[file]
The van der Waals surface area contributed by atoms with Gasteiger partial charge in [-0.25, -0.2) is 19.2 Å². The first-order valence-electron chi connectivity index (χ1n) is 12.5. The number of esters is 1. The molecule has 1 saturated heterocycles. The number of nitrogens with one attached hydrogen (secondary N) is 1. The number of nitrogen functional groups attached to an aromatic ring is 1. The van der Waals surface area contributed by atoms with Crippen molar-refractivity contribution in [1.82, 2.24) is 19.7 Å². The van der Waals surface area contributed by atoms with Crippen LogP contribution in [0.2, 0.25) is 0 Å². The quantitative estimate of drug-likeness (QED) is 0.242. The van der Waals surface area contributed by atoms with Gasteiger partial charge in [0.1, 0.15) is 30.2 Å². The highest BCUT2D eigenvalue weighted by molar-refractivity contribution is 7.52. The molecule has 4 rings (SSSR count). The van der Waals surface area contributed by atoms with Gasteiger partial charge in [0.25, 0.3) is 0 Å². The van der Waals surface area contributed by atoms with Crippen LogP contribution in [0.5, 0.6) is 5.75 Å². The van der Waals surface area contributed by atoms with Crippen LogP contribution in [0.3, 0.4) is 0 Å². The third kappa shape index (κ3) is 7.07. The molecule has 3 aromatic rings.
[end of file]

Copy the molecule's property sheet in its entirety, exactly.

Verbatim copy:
The van der Waals surface area contributed by atoms with Gasteiger partial charge in [-0.25, -0.2) is 19.2 Å². The first-order valence-electron chi connectivity index (χ1n) is 12.5. The number of esters is 1. The molecule has 1 saturated heterocycles. The number of nitrogens with one attached hydrogen (secondary N) is 1. The number of nitrogen functional groups attached to an aromatic ring is 1. The van der Waals surface area contributed by atoms with Crippen molar-refractivity contribution in [1.82, 2.24) is 19.7 Å². The van der Waals surface area contributed by atoms with Crippen LogP contribution in [0.2, 0.25) is 0 Å². The quantitative estimate of drug-likeness (QED) is 0.242. The van der Waals surface area contributed by atoms with Gasteiger partial charge in [0.1, 0.15) is 30.2 Å². The highest BCUT2D eigenvalue weighted by molar-refractivity contribution is 7.52. The molecule has 4 rings (SSSR count). The van der Waals surface area contributed by atoms with Gasteiger partial charge in [0.25, 0.3) is 0 Å². The van der Waals surface area contributed by atoms with Crippen LogP contribution in [0.5, 0.6) is 5.75 Å². The van der Waals surface area contributed by atoms with Crippen LogP contribution in [0.3, 0.4) is 0 Å². The third kappa shape index (κ3) is 7.07. The molecule has 3 aromatic rings.